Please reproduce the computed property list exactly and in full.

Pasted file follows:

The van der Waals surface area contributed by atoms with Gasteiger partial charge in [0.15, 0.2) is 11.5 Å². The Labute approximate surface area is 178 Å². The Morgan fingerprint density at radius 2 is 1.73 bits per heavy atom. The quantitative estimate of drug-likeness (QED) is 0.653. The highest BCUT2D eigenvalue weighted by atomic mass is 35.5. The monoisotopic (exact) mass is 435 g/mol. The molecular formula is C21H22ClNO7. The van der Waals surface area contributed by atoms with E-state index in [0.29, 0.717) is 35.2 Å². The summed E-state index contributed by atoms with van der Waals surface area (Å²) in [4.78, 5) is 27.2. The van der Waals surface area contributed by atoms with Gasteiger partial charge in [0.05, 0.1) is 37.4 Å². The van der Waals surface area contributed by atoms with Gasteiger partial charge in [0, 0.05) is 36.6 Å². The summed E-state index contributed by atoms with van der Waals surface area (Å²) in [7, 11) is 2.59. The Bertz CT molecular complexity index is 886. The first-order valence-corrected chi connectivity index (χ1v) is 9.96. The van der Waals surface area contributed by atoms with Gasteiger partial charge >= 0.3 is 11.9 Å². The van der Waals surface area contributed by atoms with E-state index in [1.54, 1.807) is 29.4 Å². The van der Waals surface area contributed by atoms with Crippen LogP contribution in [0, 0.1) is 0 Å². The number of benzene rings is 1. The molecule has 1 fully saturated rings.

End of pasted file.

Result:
The van der Waals surface area contributed by atoms with Gasteiger partial charge in [0.15, 0.2) is 11.5 Å². The Labute approximate surface area is 178 Å². The Morgan fingerprint density at radius 2 is 1.73 bits per heavy atom. The quantitative estimate of drug-likeness (QED) is 0.653. The highest BCUT2D eigenvalue weighted by atomic mass is 35.5. The monoisotopic (exact) mass is 435 g/mol. The molecular formula is C21H22ClNO7. The van der Waals surface area contributed by atoms with E-state index in [0.29, 0.717) is 35.2 Å². The summed E-state index contributed by atoms with van der Waals surface area (Å²) in [4.78, 5) is 27.2. The van der Waals surface area contributed by atoms with Gasteiger partial charge in [0.05, 0.1) is 37.4 Å². The van der Waals surface area contributed by atoms with Gasteiger partial charge in [0, 0.05) is 36.6 Å². The summed E-state index contributed by atoms with van der Waals surface area (Å²) in [7, 11) is 2.59. The Bertz CT molecular complexity index is 886. The first-order valence-corrected chi connectivity index (χ1v) is 9.96. The van der Waals surface area contributed by atoms with Gasteiger partial charge >= 0.3 is 11.9 Å². The van der Waals surface area contributed by atoms with E-state index in [1.54, 1.807) is 29.4 Å². The van der Waals surface area contributed by atoms with Crippen LogP contribution in [0, 0.1) is 0 Å². The number of benzene rings is 1. The molecule has 1 fully saturated rings.